Volume 10 Part 2 Article 11: Influence of Chickenmanure in Classical Compost Based on Horsemanure and Synthetic Compost Based on Wheatstraw

Volume 10 Part 2 Article 11
Year 1979
Title: Influence of Chickenmanure in Classical Compost Based on Horsemanure and Synthetic Compost Based on Wheatstraw
Authors: A. Overstijns and L. Bockstaele


For the preparation of substrates for the classical cultivated mushroom, especially byproducts that are rich of cellulose, hemi-cellulose and lignine, are suitable. These products must be available in great quantities with a relatively constant composition. For the preparation of classical compost, the bulkproduct is mostly horsemanure. Other products as for example houserefuse, straw, hay, treebark, woodrefuse, cornstraw, aso. can also be utilized for the preparation of substrate.

The fast expansion of the mushroom culture and the necessity for the preparation of a substrate with a constant composition, on an industrial scale, stimulate the research on substitutes for horsemanure or on products that could serve as a supplement for the shortage of horse-manure. It is quite clear that small quantities of refuse products won’t be of any use. Straw is available in great quantities, it has a constant composition and as a consequence, it is especially suitable for the preparation of compost.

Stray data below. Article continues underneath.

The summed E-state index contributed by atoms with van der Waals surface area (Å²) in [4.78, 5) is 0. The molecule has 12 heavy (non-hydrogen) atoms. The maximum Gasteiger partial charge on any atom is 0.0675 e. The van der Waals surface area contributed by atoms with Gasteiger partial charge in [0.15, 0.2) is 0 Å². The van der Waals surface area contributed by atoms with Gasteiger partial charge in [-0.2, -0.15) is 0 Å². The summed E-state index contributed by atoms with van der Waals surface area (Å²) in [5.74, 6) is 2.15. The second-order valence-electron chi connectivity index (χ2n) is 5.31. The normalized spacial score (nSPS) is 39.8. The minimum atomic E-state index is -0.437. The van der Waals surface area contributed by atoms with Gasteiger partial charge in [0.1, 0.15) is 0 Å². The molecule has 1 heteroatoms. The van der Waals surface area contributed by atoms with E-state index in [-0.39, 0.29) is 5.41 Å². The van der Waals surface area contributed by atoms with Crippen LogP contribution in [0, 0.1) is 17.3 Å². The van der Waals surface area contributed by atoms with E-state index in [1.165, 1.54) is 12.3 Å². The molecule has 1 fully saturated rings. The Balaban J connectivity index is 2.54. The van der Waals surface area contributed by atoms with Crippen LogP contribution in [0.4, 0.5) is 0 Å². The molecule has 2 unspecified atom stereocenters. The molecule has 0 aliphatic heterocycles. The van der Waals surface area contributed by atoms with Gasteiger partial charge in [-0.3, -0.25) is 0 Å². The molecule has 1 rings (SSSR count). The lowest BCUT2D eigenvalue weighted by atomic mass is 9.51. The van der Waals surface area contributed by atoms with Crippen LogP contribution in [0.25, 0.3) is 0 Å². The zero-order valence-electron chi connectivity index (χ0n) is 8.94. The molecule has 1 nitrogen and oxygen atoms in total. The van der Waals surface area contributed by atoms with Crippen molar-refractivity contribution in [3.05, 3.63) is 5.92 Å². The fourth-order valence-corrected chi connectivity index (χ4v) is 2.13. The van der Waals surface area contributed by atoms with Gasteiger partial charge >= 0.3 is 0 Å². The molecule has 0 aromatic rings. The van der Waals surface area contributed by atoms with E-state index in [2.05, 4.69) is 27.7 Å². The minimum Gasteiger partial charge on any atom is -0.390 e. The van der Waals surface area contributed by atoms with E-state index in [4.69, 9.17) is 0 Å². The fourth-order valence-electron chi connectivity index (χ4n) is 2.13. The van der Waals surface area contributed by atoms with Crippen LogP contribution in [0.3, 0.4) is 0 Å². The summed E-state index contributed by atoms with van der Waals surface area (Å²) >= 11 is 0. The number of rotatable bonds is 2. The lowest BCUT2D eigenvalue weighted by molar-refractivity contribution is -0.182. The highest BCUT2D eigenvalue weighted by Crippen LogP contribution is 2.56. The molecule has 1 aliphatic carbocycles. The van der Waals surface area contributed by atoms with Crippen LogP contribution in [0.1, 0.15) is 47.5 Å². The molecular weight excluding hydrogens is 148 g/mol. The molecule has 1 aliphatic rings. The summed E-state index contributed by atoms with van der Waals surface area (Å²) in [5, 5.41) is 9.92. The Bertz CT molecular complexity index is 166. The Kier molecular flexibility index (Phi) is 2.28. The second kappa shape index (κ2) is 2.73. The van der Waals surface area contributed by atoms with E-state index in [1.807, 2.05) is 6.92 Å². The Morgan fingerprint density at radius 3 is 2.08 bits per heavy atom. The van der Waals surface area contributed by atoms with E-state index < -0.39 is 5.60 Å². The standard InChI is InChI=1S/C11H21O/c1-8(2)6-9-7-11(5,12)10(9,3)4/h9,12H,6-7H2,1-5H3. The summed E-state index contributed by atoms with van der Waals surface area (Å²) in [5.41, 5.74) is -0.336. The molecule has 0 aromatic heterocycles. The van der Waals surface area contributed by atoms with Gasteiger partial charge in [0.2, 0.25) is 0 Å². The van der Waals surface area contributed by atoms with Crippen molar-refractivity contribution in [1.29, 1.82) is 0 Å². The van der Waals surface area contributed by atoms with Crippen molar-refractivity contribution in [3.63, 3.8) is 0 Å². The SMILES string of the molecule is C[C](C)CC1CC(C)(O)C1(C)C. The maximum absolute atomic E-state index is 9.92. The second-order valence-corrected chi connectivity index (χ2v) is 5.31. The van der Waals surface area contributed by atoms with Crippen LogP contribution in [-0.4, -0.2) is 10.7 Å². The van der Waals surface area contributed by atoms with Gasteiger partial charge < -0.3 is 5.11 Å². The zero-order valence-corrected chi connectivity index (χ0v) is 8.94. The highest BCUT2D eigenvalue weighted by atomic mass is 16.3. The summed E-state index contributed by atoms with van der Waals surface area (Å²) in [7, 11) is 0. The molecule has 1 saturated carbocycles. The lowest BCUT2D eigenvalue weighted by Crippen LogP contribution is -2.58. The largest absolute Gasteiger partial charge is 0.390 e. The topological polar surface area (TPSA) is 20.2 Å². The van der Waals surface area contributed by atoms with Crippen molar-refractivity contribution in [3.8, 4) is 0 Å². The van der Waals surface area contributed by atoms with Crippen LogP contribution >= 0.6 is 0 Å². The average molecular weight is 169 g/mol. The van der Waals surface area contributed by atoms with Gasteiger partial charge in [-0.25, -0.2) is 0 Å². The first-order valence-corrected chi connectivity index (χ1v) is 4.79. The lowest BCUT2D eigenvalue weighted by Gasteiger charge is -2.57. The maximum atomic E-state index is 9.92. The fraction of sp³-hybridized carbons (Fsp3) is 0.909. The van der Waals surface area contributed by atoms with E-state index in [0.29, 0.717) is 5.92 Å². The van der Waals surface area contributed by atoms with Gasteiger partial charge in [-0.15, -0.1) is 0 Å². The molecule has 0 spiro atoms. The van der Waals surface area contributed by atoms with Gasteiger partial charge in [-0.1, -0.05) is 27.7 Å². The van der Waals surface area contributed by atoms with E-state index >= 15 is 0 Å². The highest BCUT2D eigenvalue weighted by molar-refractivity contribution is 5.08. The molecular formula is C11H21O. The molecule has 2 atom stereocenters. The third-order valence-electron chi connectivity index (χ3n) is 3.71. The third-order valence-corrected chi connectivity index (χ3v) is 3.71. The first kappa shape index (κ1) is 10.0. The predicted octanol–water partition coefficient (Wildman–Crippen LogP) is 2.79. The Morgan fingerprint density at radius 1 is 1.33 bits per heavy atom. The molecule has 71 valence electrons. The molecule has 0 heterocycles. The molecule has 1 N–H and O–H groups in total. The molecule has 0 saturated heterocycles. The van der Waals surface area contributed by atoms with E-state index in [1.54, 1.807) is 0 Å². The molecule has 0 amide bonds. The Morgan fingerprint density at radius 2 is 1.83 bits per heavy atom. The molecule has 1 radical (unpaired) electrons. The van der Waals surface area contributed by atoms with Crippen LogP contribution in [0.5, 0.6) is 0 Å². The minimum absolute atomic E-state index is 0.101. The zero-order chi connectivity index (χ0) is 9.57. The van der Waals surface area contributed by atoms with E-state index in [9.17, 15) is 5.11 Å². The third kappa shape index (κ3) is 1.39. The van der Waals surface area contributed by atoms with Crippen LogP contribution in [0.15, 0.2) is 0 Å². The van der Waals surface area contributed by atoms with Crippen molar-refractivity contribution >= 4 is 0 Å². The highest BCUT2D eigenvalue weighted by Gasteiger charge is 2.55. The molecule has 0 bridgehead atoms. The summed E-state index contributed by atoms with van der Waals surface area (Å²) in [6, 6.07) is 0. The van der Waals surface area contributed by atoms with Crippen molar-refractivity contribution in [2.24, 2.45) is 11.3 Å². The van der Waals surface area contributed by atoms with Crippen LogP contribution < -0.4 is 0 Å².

The nitrogen content of the bulk material (straw or horsemanure) is usually too low, so that an enrichment with nitrogen fertilizers as ureum, or ammonia sulphate is required. Organic materials give, mostly, better results as supplements, especially in compost on the base of straw, because apart from nitrogen, they also contain an important dose of easily available carbohydrates. For this purpose meal varieties with a high protein content, as soyameal, cottonseedmeal, bloodmeal aso…, were used in the past. The shortage of proteins and the large quantities that must be added to obtain a compost with an optimal carbon/nitrogen proportion of about seventeen, cause that these supplements cannot be utilized any more at the present time. Especially a synthetic compost on a base of straw would be extremely expensive. In practice, chickenmanure can very well replace the meal varieties with a high protein content and the chemical nitrogen fertilizers as an additive.

Apart from nitrogen, the chickenmanure contains the necessary quantities of phosphorus, potassium and fat, and it is also a rich source of micro-organisms. Particularly for the preparation of unconventional compost on a base of straw, chickenmanure is indispensable.

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